Every command that you teach your dog needs to hold up against the distractions of everyday life, so when your dog gets good with a command, it’s time to do what is called proofing the behavior. This is basically adding in distractions, one thing at a time so that your pup responds to you no matter what is happening around him.

corgi learning to stay

Tips for Successful Dog Training

Follow these tips to get the most out of your dog training sessions:

  • Remain positive and keep an upbeat tone and attitude.
  • When you try to teach your dog to come, always carry treats with you. Whenever your pup starts to come to you, deliver the verbal command, and reward him with a treat. Marking the behavior like this can help your pup start to associate the verbal command with the desired action. 
  • Set clear boundaries for your pup as soon as he joins the family, and start training right away. 
  • Follow through with your pup and always be consistent.
  • Maintain a set schedule with your dog.
  • Be prepared.
  • Help your dog stay focused during training sessions by making sure he gets proper stimulation and ample opportunities to exercise. This includes when you are not at home, so provide your pup with an engaging, interactive toy like the Rolly Cannoli.
Deciding to train your dog yourself has a lot of benefits, but sometimes it can be tough, so if you need some extra help talk with your vet for suggestions and recommendations of potential group training classes. Group classes are a great way to still work with your pet while getting advice and guidance from an expert. You can also look on the website for the Association of Professional Dog Trainers to look for pros in your area, or you can download certain dog apps that can provide you with on-the-go training advice at your fingertips. To learn more about training your dog and to find other helpful resources, check out the rest of our blog! At Neater Pets, we’re all about providing you with the information you need to do the very best for your furry friends!
  • Fernando Becattini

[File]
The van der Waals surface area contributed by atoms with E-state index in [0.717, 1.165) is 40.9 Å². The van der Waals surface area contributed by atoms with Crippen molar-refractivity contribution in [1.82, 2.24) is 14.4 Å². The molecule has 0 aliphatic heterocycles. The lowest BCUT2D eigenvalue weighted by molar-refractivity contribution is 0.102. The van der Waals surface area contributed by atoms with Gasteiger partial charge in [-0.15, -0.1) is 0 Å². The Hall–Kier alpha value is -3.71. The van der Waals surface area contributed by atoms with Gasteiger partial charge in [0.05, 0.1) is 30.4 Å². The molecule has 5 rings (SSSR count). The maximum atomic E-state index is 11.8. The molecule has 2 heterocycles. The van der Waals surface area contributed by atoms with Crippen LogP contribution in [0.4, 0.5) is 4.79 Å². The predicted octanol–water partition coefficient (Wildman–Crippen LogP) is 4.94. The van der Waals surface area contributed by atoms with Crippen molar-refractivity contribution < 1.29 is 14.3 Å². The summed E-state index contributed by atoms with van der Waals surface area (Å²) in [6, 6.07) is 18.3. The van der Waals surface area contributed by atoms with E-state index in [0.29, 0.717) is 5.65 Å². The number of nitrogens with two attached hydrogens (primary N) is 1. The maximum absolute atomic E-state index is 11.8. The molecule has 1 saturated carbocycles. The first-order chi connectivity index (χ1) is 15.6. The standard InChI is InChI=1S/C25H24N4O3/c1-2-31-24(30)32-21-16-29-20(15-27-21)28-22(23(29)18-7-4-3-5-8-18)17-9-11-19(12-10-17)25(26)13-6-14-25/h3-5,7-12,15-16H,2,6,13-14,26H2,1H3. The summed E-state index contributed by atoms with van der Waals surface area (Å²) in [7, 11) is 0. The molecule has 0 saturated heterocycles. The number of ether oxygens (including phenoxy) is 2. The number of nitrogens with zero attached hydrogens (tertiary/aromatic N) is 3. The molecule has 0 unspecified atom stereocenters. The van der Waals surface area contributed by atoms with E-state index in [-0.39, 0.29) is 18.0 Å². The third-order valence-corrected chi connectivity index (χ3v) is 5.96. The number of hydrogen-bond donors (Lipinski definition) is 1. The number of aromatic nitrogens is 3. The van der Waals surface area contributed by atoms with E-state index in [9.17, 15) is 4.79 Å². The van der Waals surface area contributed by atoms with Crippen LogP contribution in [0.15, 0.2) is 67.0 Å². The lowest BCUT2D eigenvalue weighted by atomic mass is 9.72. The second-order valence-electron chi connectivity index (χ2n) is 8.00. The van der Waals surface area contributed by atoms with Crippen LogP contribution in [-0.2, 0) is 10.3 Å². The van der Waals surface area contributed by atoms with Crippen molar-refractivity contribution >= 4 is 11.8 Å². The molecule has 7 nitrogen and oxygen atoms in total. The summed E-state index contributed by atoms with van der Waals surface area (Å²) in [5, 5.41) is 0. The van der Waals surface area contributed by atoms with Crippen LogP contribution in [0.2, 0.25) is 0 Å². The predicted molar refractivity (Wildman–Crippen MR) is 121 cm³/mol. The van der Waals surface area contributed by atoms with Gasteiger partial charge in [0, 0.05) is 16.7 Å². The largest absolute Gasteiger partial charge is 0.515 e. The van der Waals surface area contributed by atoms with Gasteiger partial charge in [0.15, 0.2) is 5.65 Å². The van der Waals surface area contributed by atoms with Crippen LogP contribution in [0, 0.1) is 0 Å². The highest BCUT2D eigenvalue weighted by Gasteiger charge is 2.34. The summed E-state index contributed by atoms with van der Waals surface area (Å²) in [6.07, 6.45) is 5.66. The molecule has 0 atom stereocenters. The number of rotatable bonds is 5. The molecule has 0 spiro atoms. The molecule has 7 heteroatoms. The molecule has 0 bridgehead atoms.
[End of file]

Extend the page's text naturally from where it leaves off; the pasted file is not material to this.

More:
How To Train Your Dog To Stay

How To Train Your Dog To Stay

Training your dog is a great way to bond and build trust, and teaching your dog to stay keeps him safe

When you bring a dog into your life, you also welcome a lot of responsibility, and training your dog is a big part of dog ownership. Of course, training your pup doesn’t mean you have to teach him all kinds of fancy tricks, but the basic commands are always essential for any dog to learn in order to be well-mannered and stay safe. A command that can really make a big difference in your dog’s overall behavior is “stay.”


Why Is It Important for Your Dog To Learn How To Stay?

The “stay” command comes in handy in a number of different situations and it can ultimately mean all the difference in terms of your dog’s safety. For example, when you open your front door, if your pup knows how to stay then he will resist bolting out into a busy street.  The “stay” command is also beneficial when it comes to interacting with other dogs and people. If your pooch knows how to stay, he instantly becomes a lot less intimidating to other pups, and becomes more pleasant for people to be around -- not everyone wants a dog jumping all over the place, even if he is just excited. 

 puggle staying in grass

Steps To Train Your Dog To Stay

First, make sure your dog is able to consistently perform the “sit” command before you teach him anything else. Being able to sit is the foundation for many other commands and will make it easier to teach your pup how to stay. 


Make sure to have all of your tools ready to go, like treats that you will use for rewards, and a clicker if you decide to use clicker training. Basically, no matter what command you are presenting to your pup, you are going to start by using a hand signal and eventually work in the verbal cue. The key essential factor in training your dog to stay is to gradually increase the time increments. 


Here’s a closer look at each of the steps to train your dog to stay:

Have Your Dog Sit

First, give your dog the command to sit. Again, if you have not yet taught your pup to sit, then concentrate on working with him on that command before moving on to any others. 


Give the Hand Signal 

Hold your hand up, palm facing toward your dog as if you’re telling him to stop. This will be the hand signal for the “stay” command. Visual signals are important tools for dog training because they have been shown to be more exciting for a dog, therefore capturing his attention more easily. Plus, it is always a good idea to have both a verbal and a non-verbal cue for your pup, since you never know what type of situation you will be in when you have to give your dog a command.


Reward and Praise